An excellent lecture was delivered by Prof. Adam R. Nelson from University of Wisconsin-Madison on May 27th. This is one of the lectures in the lecture series on the idea of equal educational opportunity of United States which consist of four themes namely racial desegregation in public schools, the equal opportunities for children from poor families, the special education for disabled people and the bilingual education for non-English-speaking children.
In this lecture, Prof. Nelson introduced the historical development of the Act and the policies between 1950 to 1970 which facilitated the improvement of racial integrated education and educational opportunity for children from poor families.
To illustrate the process of racial desegregation in education, Prof. Nelson introduced the origin and legacy of Brown v. Board of Education, elaborating the obstacles, conflict, controversy and the solution in the process of developing and carrying out the Act.
Besides the equality among races, the equal educational opportunity between rich and poor classes is another dimension to analyze the issue of educational equality. Prof. Nelson elaborated the game playing among the Federal government, the state governments and the local governments in terms of improving the educational equality under the tension of expanding the educational scale. The analysis focused on the role of the federal government in improving the educational equality by legislation and strategic funding.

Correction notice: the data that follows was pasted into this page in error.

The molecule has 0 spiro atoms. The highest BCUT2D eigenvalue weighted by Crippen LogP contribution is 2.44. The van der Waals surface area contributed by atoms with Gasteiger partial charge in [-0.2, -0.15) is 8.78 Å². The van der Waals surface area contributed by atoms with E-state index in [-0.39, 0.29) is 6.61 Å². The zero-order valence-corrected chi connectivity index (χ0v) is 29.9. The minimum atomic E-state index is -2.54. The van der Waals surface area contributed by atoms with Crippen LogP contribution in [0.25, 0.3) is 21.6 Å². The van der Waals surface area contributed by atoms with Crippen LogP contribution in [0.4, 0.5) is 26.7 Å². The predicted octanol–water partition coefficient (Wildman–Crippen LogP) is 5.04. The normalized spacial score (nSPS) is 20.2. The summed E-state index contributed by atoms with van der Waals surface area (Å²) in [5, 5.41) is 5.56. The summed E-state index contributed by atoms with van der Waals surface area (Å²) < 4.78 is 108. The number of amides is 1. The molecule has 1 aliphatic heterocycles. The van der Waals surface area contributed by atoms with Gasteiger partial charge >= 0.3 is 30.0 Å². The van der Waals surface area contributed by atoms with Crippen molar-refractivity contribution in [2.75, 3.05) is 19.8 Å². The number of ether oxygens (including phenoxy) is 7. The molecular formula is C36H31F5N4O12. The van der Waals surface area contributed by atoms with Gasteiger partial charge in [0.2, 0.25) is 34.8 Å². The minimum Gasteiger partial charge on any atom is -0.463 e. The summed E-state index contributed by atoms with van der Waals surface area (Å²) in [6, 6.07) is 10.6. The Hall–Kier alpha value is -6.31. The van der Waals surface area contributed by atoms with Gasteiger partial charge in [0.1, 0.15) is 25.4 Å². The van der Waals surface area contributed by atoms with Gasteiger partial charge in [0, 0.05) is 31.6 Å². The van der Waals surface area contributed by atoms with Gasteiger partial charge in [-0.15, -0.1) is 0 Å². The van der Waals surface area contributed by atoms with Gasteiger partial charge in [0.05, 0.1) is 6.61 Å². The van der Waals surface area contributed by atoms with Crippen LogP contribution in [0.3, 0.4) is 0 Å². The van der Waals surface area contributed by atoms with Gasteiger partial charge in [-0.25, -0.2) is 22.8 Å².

With the progress of democratization, the right of education became an important component of human rights and civil rights in modern society. The educational equality therefore became a key goal for countries to achieve. Prof. Nelson analyzed the different attitude and choice of different stakeholders in the process of improving educational equality. He pointed out that the process of improving educational equality in United States is not a plain sailing but a process of arguing, debating, conflicting and game playing under American political system and specific historical background.
After the lecture, Professor Nelson had a further discussion with the audience on some other important issues, like the role of the key persons who facilitated the development of the policy, the relationship between the federal and the state governments, and the formation of an effective educational system.
Department of Education
May 31st, 2011